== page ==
Saturday Morning Post #86: The Freedom of Disguise (Part 3)

In this short story, we visit the world of small theatre in L.A. and one producer/director secretly using the artform to help his actors improve themselves.

Here is the next short story from my collection called 24 Exposures, which I wrote over 20 years ago, the first of three installments. This one is set in the world of small theatre in Los Angeles, something with which I’m very familiar as audience member, writer, techie, and performer. This story focuses on the Gloria O’Ferral Theatre Company in Hollywood, and its owner, Bill, who believes in creating his characters in order for his actors to have huge breakthroughs and learn about themselves. His latest effort involves Max and PJ.

Fifty minutes later, Bill crept back into the theatre, careful not to make any tell-tale noises. He snuck up to the darkened booth and edged to the glass. He looked down at the stage and smiled. He’d gotten the acting breakthrough he’d hoped for.

Max and PJ were on the bed, shirts off, PJ on top, making out like a couple of horny teens. If he could get that onstage, everything would work out. Max started pulling PJ’s pants off and PJ made no objection, but Bill knew they’d had enough rehearsal for today. He snuck back downstairs, opened the front door quietly, then slammed it, making sure it was quite audible. He turned on the lobby lights and dawdled, counting to fifty before he entered the theatre.

Max and PJ were sitting, keeping their distance on the stage, shirts on, although PJ’s was inside-out.

“Hi guys,” he called out. “How did it go?”

“I think I get the scene now,” PJ explained, Max covering a laugh and a glance.

“You two want to try it once, then?” Bill asked as he took his seat in the front row.

“Sure,” PJ replied, moving to the bed, Max joining him.

“Okay. And, lights are off, anticipatory laughter from the audience, cue the maid, she turns the lights on — go.”

Max and PJ looked at each other, startled. Significant comedy pause… and then they vacuum-locked their faces together, PJ wrapping a leg around Max, Max dragging PJ in with both hands and the moment was beautiful. It really would bring the house down, the big revelation when everything else made sense.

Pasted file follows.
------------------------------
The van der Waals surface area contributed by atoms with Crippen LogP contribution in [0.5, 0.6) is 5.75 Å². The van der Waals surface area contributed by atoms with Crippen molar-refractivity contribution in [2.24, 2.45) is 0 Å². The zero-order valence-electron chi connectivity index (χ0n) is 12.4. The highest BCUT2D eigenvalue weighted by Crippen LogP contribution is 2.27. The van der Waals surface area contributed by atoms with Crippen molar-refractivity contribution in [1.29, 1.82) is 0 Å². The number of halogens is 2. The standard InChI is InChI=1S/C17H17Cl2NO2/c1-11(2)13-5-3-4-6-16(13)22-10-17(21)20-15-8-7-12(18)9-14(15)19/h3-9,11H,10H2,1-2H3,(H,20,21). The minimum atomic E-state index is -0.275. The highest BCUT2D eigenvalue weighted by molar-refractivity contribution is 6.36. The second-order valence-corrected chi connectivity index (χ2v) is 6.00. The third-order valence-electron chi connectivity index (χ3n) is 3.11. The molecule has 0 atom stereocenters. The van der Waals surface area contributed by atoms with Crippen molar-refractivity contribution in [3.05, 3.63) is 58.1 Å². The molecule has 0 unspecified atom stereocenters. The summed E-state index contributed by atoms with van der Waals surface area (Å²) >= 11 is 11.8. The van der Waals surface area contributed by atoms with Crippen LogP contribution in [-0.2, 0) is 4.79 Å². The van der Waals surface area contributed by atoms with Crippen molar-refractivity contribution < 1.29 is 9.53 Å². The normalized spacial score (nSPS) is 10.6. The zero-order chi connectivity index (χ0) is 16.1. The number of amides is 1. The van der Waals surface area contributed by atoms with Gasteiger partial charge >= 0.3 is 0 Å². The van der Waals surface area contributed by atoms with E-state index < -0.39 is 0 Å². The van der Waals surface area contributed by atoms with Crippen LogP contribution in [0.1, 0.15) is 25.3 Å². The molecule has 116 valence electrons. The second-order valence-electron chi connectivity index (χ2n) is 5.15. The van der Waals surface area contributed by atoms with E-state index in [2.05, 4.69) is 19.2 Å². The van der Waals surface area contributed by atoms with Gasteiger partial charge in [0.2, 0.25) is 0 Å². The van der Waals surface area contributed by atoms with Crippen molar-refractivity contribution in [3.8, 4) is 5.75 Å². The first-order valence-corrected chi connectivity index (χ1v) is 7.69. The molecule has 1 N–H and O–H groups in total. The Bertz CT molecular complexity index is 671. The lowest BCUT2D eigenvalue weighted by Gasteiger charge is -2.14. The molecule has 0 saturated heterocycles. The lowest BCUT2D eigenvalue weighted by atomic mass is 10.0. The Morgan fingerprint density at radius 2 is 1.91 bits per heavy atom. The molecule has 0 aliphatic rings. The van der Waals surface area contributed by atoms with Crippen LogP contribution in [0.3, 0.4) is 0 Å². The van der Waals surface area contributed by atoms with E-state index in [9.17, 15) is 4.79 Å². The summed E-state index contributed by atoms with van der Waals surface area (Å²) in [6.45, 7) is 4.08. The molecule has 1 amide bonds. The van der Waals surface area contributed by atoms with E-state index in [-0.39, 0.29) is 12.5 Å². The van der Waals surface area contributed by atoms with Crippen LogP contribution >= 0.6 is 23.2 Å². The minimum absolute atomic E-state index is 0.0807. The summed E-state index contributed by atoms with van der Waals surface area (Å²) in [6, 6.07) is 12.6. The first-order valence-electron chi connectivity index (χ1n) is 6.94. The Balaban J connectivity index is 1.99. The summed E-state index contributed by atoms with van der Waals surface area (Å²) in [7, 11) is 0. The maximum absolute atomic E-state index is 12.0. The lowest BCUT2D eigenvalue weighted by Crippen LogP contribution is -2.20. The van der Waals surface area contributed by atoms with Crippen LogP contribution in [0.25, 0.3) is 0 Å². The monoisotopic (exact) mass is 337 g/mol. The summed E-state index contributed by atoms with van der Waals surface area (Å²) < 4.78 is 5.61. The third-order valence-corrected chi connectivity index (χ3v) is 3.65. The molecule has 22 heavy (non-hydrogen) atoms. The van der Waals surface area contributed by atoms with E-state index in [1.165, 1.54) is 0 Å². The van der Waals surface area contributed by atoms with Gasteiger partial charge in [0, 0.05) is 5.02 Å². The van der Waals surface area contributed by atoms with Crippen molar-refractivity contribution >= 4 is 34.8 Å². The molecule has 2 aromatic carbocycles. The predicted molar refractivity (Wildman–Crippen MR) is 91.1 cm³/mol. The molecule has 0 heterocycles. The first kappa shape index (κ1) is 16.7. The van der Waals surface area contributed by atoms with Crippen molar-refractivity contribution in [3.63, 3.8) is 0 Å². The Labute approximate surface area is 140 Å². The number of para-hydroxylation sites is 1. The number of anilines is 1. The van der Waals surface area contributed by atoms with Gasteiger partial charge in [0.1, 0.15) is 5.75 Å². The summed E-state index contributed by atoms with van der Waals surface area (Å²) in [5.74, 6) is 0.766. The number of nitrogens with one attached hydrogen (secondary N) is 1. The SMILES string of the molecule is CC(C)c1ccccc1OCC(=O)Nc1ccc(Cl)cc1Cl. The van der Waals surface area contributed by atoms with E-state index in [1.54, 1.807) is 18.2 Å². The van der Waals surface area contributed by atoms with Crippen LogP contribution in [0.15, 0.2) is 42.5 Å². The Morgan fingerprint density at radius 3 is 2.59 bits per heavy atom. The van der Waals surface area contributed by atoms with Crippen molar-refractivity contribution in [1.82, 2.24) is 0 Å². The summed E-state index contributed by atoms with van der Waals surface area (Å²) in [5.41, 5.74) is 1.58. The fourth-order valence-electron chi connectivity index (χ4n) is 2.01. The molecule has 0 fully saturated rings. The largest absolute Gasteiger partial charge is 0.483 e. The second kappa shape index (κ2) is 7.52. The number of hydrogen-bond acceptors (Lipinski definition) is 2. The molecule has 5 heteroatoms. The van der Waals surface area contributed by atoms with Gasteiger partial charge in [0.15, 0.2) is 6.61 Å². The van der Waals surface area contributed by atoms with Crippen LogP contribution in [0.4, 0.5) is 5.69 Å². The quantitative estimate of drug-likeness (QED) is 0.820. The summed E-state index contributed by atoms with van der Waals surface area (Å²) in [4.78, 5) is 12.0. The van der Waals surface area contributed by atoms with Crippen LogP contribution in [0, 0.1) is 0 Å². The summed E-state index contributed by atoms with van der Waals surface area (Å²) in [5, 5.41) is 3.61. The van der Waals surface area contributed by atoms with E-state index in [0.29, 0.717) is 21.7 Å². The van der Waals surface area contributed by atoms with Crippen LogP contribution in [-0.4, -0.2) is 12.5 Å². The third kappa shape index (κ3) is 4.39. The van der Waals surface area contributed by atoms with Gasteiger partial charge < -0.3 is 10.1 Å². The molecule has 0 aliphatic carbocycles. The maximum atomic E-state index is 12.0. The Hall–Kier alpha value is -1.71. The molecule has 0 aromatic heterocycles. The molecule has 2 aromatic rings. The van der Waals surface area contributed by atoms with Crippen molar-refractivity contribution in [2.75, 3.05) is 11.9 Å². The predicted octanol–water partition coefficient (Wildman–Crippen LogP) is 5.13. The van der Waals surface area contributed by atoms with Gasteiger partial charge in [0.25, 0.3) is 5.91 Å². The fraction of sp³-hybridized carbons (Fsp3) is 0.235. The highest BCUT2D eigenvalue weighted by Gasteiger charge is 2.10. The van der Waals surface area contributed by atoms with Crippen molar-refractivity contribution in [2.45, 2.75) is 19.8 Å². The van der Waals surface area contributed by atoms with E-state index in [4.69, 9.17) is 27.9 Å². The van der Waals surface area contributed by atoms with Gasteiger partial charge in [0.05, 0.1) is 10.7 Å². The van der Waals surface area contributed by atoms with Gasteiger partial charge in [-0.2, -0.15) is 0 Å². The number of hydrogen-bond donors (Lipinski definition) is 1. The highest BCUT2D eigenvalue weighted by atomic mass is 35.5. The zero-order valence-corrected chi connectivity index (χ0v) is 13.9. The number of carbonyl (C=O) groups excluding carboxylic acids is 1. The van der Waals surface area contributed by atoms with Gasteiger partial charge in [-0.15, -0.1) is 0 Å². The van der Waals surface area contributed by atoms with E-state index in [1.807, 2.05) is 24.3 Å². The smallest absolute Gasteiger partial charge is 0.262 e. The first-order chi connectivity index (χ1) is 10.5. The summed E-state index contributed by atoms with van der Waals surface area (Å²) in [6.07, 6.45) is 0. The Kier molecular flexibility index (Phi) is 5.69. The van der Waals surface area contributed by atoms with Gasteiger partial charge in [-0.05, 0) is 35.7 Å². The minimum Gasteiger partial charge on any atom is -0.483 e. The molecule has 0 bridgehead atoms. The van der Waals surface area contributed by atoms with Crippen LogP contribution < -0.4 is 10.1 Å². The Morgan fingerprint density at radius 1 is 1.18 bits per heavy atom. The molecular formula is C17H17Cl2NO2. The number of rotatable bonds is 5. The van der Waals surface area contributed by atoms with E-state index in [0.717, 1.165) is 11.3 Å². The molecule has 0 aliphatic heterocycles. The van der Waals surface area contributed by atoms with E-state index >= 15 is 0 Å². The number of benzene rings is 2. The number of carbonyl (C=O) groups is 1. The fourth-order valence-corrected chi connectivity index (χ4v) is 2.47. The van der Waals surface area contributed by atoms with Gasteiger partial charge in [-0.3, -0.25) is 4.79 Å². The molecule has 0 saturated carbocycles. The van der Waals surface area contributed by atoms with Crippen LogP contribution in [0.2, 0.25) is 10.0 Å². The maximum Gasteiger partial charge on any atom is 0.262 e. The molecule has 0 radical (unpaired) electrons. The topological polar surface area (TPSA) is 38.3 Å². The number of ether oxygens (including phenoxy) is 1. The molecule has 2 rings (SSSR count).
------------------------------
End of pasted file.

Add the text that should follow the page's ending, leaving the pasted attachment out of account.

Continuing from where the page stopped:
The boys finally broke and looked at Bill, who applauded. “Excellent,” he said. “We’ve got a winner on our hands.”

And indeed they did, at least for this third of the cast. All through the rest of rehearsal, PJ was flying, nailing everything, not holding back at all. Bill had broken the wall, freed his talent and he saw that it was very good.

One down, two to go…

* * *

The secret was always discovery, not revelation. With actors, it was like training lab rats. Never show them the cheese, let them wander the maze and think they figured it out themselves. Donna was great at figuring things out, but lousy at letting herself realize she had.

Then Bill saw her walk into a car. She was coming to rehearsal and happened to arrive at the same time as Vince, and they were both crossing the street, talking but not looking at each other, at least not openly. Since they were jaywalking, they had to go between parked cars and Vince lead the way, but Donna was paying no attention at all and — wham!

Right into the side of a big, brown American beast, rebounding, stopping. Bill heard her call out, “God, I am so stupid.” Vince hurried over to Donna, took her arm gently, probably asking if she was all right. He guided her between the cars to the sidewalk, looking very concerned. She kept nodding, looking for the hole to crawl into, but Vince’s concern was completely genuine.

They both spotted Bill, walked toward him.

“You didn’t see that, did you?” Donna asked him.

“See what?” Bill lied. “Hey, guys, you know what? Your director did a stupid thing tonight. Come on inside.”

They entered the theatre and Bill explained his faux pas. He had intended to work with Mark and Donna, but had called Vince instead. It was too late to fix that, and anyway all of Vince’s scenes were fine. But would Vince mind reading Mark’s part tonight, working with Donna?

And of course he wouldn’t, and so they did, Vince reading from the script as Donna played the scene — and played it with something much different than had ever appeared opposite Mark. That was, of course, the plan. Donna’s character was supposed to be madly in love with Mark’s but afraid to say it, until this moment in the play, when she confessed her love. Meanwhile, unbeknownst to her, Mark’s character was madly in love with her, et cetera, et cetera. Each of them was supposed to think they were talking about someone else.

Suddenly, it played beautifully. Donna was a little giddy and shy and hesitant, and so was Vince and the whole thing positively reeked of two people crazy about each other but unable to just say it. Artifice catapulted to reality, and Bill gave himself a mental pat on the back. This show was going to come together like none of the others ever had.